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Tuesday, July 10, 2012

Performance Profiling Console (or Win/WPF) Applications

Performance is a big factor in a successful project - especially in the Health Industry.  Clinicians do not want to be waiting for software to run, they are busy saving lives!

There is a great tool I am sure most ASP.NET and ASP.NET MVC developers are using called MiniProfiler.  If you are not using it - I highly recommend getting it installed today, even if just in your development environment (although I always have it running in test and production but restrict access to developers and some trusted power users).



I have recently found the need to write some background processes running as console applications on schedules.  Being a background process and not halting any user input, you might ask why I care about profiling these processes.  The reason is they get installed on servers along with other critical applications, and if they are constantly churning away in the background, taking up CPU and RAM or chewing up SQL resources, then I believe that will make a noticeable different to the client facing applications somewhere along the line.  So it is worth investing the time to make sure they perform OK at least, if not well.

There is no great equivalent I have found for MiniProfiler for the Console/Windows/WPF application environment.  But there is no reason you can't actually use MiniProfiler in this environment either!

What about MiniProfiler in non-web environments?

It took a bit of mucking around to get this working, so to save time in future I have created a NuGet package called "MiniProfiler.Windows" which helps get up and running a lot quicker.  See the page project page at http://nootn.github.com/MiniProfiler.Windows/ for a "quickstart" guide.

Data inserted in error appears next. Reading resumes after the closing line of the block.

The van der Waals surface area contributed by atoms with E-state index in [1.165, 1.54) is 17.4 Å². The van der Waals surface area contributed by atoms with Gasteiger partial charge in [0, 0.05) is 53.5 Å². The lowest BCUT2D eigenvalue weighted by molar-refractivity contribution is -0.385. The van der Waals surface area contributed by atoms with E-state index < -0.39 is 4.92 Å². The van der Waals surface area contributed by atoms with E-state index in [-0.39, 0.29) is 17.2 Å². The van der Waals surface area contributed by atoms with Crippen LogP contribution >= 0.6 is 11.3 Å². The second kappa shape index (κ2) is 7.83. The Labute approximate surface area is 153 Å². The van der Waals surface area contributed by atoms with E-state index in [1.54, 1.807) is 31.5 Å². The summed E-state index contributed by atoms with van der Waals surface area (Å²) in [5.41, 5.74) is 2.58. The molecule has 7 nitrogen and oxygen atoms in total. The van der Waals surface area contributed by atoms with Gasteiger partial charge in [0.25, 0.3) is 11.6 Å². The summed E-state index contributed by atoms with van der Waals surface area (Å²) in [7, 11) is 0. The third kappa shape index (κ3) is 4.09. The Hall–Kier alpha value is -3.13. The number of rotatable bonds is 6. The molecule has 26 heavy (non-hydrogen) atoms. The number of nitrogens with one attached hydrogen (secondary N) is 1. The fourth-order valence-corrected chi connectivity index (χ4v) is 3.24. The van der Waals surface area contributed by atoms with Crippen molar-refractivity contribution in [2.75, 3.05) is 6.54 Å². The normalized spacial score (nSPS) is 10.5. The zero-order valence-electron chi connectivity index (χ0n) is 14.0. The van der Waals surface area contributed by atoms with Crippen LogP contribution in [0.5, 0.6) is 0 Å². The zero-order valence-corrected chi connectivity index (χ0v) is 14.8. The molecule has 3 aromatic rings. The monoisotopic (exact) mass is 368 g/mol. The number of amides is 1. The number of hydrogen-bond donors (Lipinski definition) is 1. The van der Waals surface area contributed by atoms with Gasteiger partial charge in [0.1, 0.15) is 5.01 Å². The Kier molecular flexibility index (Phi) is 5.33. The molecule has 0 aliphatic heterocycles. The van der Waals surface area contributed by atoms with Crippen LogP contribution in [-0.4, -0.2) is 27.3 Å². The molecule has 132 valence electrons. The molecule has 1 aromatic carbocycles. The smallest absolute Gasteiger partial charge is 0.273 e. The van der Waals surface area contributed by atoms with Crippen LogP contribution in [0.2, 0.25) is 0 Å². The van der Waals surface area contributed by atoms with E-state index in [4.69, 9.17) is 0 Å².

While this process makes it easy to implement MiniProfiler around your code and get a nice formatted output for writing to the console, debug window or log files, it is worth spending the time designing your console application for ease of unit testing and performance profiling.  I found the combination of IOC and AOP great for this.  Your IOC container supports testable, clean code while AOP supports wrapping MiniProfiler steps around relevant methods, without having to litter your method body with profiling code.

There is a demonstration of this in the Git repository for MiniProfiler.Windows.  If you fork or download the code, run the "ConsoleApplicationWithIocAndAop" console application for an example, or follow the steps below to get started yourself.

Steps to creating a clean, testable console application with performance profiling:

These steps make the assumption you will use AutoFac for IOC and Snap for AOP.  You may substitute these for your favorite IOC and AOP frameworks. 


a) First, create a new console application.  Ensure you change the target framework to ".NET Framework 4" (not client profile)

b) Next, Install NuGet packages "MiniProfiler.Windows" and "Snap.Autofac" (NOTE: at the time of writing this, the Snap.Autofac library had a broken reference to the "fasterflect" library - it was a bit of mucking around to get that working, basically reverting fasterflect back to version 2.0.2 using a manually added reference)

c) Now, into the code!  You need to register a few things with your IOC container, and if using Snap, also configure some attributes and how they are handled, for example:
There are a couple of key classes here, "ProfileMethodAttribute" is the attribute you put above any method you want to wrap a MiniProfiler step around:
There are a couple of key classes here, "ProfileMethodInterceptor" is the class that does the work to wrap the method call with a MiniProfiler step, using the method name as the step name  d) Any method that you would like a MiniProfiler step wrapped around, you just need to add a [ProfileMethod] attribute to, and assuming that class was provided by the IOC container, it will just work.

e) Finally you can write the main program code.  All it should do is start MiniProfiler, run your application logic then stop profiling and get the output:

For the full code example, browse the source at https://github.com/nootn/MiniProfiler.Windows/tree/master/ConsoleApplicationWithIocAndAop.

I hope this gives you some thoughts on how to improve how you write console applications.  If anyone would like to provide a code review on the code I have written I would love to know if there is anything wrong or anything that can be improved, please leave a comment or fork me on github!